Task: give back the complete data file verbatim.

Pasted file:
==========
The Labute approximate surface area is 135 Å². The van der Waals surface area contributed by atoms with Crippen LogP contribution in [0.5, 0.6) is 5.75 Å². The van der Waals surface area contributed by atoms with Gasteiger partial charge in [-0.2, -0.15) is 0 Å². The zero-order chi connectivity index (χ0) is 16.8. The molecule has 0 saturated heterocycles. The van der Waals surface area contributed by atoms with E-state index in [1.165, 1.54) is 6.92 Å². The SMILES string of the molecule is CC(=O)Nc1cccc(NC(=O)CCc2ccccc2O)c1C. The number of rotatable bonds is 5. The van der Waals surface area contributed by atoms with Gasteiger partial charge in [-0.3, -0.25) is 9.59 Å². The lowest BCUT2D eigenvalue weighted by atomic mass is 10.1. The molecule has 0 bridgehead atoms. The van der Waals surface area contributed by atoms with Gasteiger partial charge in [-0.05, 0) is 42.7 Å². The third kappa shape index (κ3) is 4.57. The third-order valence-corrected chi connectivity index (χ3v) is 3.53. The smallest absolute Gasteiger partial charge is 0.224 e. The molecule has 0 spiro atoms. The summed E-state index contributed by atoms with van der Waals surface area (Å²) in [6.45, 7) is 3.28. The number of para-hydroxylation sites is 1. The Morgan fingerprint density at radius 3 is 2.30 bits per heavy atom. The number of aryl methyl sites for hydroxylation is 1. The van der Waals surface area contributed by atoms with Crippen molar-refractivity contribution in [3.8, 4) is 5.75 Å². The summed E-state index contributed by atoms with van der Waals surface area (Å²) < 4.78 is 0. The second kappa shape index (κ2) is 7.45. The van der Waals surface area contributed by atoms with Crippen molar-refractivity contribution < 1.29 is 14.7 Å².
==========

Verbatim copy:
The Labute approximate surface area is 135 Å². The van der Waals surface area contributed by atoms with Crippen LogP contribution in [0.5, 0.6) is 5.75 Å². The van der Waals surface area contributed by atoms with Gasteiger partial charge in [-0.2, -0.15) is 0 Å². The zero-order chi connectivity index (χ0) is 16.8. The molecule has 0 saturated heterocycles. The van der Waals surface area contributed by atoms with E-state index in [1.165, 1.54) is 6.92 Å². The SMILES string of the molecule is CC(=O)Nc1cccc(NC(=O)CCc2ccccc2O)c1C. The number of rotatable bonds is 5. The van der Waals surface area contributed by atoms with Gasteiger partial charge in [-0.3, -0.25) is 9.59 Å². The lowest BCUT2D eigenvalue weighted by atomic mass is 10.1. The molecule has 0 bridgehead atoms. The van der Waals surface area contributed by atoms with Gasteiger partial charge in [-0.05, 0) is 42.7 Å². The third kappa shape index (κ3) is 4.57. The third-order valence-corrected chi connectivity index (χ3v) is 3.53. The smallest absolute Gasteiger partial charge is 0.224 e. The molecule has 0 spiro atoms. The summed E-state index contributed by atoms with van der Waals surface area (Å²) in [6.45, 7) is 3.28. The number of para-hydroxylation sites is 1. The Morgan fingerprint density at radius 3 is 2.30 bits per heavy atom. The number of aryl methyl sites for hydroxylation is 1. The van der Waals surface area contributed by atoms with Crippen molar-refractivity contribution in [3.8, 4) is 5.75 Å². The summed E-state index contributed by atoms with van der Waals surface area (Å²) < 4.78 is 0. The second kappa shape index (κ2) is 7.45. The van der Waals surface area contributed by atoms with Crippen molar-refractivity contribution < 1.29 is 14.7 Å².